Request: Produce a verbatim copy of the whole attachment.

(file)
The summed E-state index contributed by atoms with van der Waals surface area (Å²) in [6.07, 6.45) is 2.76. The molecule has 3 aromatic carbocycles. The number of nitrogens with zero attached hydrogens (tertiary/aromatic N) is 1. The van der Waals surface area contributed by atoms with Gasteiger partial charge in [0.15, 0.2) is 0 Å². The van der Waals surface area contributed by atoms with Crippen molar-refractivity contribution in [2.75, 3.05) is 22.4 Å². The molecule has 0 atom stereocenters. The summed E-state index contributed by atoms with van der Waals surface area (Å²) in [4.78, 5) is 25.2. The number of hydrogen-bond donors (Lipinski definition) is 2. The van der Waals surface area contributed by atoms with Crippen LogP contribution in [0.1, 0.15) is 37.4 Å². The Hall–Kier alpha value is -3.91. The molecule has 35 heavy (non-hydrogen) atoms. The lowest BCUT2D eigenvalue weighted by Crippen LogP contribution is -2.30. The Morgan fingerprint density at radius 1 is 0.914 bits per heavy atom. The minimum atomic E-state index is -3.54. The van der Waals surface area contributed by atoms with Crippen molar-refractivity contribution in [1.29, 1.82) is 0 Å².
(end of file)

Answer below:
The summed E-state index contributed by atoms with van der Waals surface area (Å²) in [6.07, 6.45) is 2.76. The molecule has 3 aromatic carbocycles. The number of nitrogens with zero attached hydrogens (tertiary/aromatic N) is 1. The van der Waals surface area contributed by atoms with Gasteiger partial charge in [0.15, 0.2) is 0 Å². The van der Waals surface area contributed by atoms with Crippen molar-refractivity contribution in [2.75, 3.05) is 22.4 Å². The molecule has 0 atom stereocenters. The summed E-state index contributed by atoms with van der Waals surface area (Å²) in [4.78, 5) is 25.2. The number of hydrogen-bond donors (Lipinski definition) is 2. The van der Waals surface area contributed by atoms with Crippen LogP contribution in [0.1, 0.15) is 37.4 Å². The Hall–Kier alpha value is -3.91. The molecule has 35 heavy (non-hydrogen) atoms. The lowest BCUT2D eigenvalue weighted by Crippen LogP contribution is -2.30. The Morgan fingerprint density at radius 1 is 0.914 bits per heavy atom. The minimum atomic E-state index is -3.54. The van der Waals surface area contributed by atoms with Crippen molar-refractivity contribution in [1.29, 1.82) is 0 Å².